A week ago, something mysterious happened to our solar power generation equipment, specifically to the “Deger”.
To begin, you should know what the Deger is. Deger is actually a company name, and they manufacture the whole physical support for the solar panels. This includes the post that keeps them off the ground and the rack that holds them beside one another. And it also includes the tracking mechanism and controls for following the sun.
The Deger arm (see image to the right) retreats, and the rack pivots more vertical to face the low-lying sun in the early morning and close to sunset. The Deger arm advances, and the rack pivots more horizontal to face the overhead midday sun.
When solar radiation is completely diffuse in a heavily overcast sky, or when the winds grow dangerously fast, the Deger “table tops” the rack. And when too much snow builds up on the panels, the Deger props the rack up as vertical as it can go to dump the snow off the solar panels (which sometimes works).
The Deger rotates on the post (you can see where this happens in the middle of the image) so that the solar panels face the east when the sun rises. It slowly rotates to keep the panels facing the sun on its daily commute across the sky, leaving the panels facing west when the sun sets. The system shuts down for the night, ready to wake up again in the morning.
As soon as there is a enough solar radiation to power the Deger, it kicks into action. I have been there when it happens – standing at the post, watching the system power up, listening to that now-familiar hum it makes as it rotates toward the sun, moving from facing west to facing east. I can tell you pretty much the exact moment it happens, as the sun just about clears the last branches of the tree line in the distance.
Until last Wednesday, one week ago today.
The sun was clearing the tree line around 7:30-7:40 last week. I can’t be more specific, because at that time I am busy packing lunch cans, signing agendas, prodding little girls to get dressed and brush their hair, and so forth. But I am watching, because I can see the whole scene pretty well from the kitchen window.
At 8:15, the girls on the school bus, I am wondering why the panels are still facing west – away from the very bright sun, which by now is well clear of the tree line. Are they somehow not getting the power they need to kick in? No, that’s not it. Despite facing the wrong direction, each post is generating 300+ watt hours (or about six percent of capacity).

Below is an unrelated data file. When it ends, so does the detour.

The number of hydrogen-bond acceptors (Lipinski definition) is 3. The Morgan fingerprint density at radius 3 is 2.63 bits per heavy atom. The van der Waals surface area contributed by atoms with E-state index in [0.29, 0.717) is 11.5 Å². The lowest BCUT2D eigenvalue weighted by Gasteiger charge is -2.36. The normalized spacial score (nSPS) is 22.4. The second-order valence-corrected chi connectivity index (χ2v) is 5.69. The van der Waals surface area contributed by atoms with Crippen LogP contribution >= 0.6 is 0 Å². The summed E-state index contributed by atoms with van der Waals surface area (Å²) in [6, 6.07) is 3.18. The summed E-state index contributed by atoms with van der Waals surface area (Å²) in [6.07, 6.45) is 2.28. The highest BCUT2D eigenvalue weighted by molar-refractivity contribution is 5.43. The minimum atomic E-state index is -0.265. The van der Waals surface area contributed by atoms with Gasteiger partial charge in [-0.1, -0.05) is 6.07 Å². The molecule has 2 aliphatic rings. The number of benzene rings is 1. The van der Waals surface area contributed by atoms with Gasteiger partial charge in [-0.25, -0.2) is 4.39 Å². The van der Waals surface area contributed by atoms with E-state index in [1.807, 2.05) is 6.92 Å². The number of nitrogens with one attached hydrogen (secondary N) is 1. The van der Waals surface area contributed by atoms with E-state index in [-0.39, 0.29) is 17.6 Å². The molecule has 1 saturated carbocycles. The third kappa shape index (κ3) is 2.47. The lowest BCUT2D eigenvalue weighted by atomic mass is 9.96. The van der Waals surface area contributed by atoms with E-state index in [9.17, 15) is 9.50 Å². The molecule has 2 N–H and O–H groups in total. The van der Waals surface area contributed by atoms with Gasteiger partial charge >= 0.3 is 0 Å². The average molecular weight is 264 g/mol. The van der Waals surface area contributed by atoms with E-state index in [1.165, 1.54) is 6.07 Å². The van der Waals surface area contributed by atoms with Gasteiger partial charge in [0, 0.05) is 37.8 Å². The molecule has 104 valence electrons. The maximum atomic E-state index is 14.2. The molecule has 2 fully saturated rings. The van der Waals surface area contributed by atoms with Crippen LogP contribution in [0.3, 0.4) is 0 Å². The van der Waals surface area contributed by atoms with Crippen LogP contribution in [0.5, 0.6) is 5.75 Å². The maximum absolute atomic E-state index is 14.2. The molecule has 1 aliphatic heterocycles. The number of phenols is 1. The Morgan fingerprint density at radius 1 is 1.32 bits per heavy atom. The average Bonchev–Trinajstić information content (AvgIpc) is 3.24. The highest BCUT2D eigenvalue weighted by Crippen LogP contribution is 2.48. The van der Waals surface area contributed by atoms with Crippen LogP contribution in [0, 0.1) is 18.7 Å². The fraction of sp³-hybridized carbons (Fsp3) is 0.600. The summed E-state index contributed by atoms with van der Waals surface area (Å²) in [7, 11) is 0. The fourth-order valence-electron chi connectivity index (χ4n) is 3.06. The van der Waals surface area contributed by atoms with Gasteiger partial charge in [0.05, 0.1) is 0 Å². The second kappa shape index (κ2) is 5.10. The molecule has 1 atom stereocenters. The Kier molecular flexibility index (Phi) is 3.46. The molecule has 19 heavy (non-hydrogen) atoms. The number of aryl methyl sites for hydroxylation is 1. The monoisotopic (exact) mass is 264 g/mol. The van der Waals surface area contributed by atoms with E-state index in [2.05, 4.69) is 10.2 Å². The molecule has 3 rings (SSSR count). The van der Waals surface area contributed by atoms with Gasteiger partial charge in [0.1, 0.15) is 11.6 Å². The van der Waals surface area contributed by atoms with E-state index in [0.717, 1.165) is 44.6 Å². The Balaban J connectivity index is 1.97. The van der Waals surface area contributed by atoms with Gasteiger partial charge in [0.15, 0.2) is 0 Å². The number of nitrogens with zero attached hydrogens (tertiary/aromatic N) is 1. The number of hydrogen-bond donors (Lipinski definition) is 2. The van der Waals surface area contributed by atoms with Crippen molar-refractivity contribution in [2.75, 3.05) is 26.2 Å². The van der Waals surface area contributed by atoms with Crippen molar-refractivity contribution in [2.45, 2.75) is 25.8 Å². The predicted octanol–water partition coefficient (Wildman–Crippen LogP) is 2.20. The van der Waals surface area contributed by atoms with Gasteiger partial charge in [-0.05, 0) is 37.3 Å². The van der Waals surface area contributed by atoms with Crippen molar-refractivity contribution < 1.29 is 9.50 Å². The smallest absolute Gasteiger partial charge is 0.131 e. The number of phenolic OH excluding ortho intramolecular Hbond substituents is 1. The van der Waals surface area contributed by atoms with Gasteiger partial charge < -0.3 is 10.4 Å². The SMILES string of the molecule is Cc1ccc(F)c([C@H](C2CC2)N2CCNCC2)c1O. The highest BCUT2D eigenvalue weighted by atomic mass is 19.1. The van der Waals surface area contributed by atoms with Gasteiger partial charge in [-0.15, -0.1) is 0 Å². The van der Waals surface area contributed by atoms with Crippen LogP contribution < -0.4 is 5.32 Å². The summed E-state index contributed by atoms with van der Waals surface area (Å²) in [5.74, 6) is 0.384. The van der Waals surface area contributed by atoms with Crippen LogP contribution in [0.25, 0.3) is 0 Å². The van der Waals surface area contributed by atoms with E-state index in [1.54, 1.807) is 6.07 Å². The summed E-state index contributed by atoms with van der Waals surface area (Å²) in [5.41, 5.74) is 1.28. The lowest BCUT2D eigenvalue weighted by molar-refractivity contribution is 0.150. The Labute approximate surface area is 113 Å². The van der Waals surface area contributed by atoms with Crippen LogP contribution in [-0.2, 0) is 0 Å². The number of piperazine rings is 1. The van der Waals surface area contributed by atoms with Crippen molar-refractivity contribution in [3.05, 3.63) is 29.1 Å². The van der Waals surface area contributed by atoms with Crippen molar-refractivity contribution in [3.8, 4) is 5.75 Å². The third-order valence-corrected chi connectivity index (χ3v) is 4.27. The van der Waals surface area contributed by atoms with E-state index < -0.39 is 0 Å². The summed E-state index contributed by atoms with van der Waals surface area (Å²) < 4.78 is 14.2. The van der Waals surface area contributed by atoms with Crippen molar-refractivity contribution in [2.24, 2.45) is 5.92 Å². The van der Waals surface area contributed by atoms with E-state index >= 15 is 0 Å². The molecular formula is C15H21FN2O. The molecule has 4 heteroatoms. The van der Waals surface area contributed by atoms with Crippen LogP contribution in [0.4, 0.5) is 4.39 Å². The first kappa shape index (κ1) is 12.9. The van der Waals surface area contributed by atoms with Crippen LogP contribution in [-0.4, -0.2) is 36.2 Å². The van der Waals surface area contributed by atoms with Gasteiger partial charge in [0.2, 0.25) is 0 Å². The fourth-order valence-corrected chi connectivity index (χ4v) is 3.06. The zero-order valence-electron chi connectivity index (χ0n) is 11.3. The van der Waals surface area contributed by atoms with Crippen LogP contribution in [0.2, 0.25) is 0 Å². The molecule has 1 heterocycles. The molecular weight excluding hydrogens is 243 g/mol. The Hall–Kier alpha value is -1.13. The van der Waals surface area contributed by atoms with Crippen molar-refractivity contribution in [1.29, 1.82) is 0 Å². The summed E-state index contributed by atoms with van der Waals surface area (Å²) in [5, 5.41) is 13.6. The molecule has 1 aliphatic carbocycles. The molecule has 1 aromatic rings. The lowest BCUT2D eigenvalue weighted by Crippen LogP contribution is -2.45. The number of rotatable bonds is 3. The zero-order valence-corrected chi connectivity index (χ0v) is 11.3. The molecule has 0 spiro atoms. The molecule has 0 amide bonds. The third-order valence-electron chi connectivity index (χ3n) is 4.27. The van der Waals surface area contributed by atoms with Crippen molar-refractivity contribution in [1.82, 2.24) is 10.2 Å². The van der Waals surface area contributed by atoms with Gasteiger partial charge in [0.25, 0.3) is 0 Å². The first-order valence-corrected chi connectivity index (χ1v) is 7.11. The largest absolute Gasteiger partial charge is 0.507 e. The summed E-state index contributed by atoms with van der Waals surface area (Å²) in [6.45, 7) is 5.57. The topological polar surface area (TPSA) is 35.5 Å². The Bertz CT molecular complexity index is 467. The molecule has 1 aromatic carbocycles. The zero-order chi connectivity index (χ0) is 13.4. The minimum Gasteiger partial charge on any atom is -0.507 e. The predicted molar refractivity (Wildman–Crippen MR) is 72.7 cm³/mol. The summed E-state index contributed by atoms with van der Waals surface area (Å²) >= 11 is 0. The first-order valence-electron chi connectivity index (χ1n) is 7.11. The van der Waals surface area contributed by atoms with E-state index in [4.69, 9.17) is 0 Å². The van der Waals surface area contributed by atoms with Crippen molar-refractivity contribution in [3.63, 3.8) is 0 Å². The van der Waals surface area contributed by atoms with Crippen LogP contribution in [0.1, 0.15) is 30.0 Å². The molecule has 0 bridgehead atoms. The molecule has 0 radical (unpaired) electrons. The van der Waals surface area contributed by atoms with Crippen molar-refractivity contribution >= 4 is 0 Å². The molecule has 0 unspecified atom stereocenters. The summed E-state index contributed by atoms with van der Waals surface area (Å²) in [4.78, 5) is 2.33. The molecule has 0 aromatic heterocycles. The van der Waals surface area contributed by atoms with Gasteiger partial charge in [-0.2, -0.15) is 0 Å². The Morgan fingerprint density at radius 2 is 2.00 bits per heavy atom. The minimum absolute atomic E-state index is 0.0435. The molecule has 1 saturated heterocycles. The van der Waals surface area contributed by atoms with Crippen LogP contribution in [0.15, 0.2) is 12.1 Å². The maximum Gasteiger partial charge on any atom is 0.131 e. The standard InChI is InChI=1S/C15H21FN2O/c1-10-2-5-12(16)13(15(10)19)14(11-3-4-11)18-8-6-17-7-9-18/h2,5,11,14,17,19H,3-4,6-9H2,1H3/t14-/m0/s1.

Sometime between 8:30 and 9:00, the Deger did kick in and rotated the panels to face the sun. OK, that’s all fine and well, but in that hour or more, I probably lost about 10 kilowatts.
Thursday, the same story enacted itself.
Friday, a similar story. The sun was less strong and less consistent, so could cover might have delayed things. But even so, there was enough sun that any delays should have been minor. Still, we lost at least an hour of generating time.
I cannot say what happened over the weekend, because we were otherwise distracted, but as the week kicked in, the Deger was once again kicking in, too. Today is so overcast, with huge flakes of snow falling, that I don’t expect anything to kick in, but based on the past couple days, I think I can safely call the episode a hiccup.
A ghost in the machine.
A self-correcting problem, like those things in our computers that make us bang our heads against our desks for day after day after day, until they vanish just as suddenly as they appeared, and with as little explanation.
But what if it had not vanished? This should be a BIG question for anybody buying an alternative energy system, be it solar, wind or geothermal. Car trouble? Call the garage? Water pipes burst? Call the plumber. The Deger acts up? Call…call…call whom?
And even if this is a self-correcting problem, I probably lost 25 kilowatt hours in the process. That is money out of my pocket. Is there a way to manually kick-start it when it is too lazy to get out of bed in the morning by itself? Is there a way to throw ice cold water on its head or put the alarm clock next to its ear?
The manual Deger supplies does not seem to provide instructions for manual operation. Maybe the folks as Deger can help respond to my questions. I think I’ll share this post with them, as it would be educational for those of us with the system installed and for those of you thinking of generating solar power , too.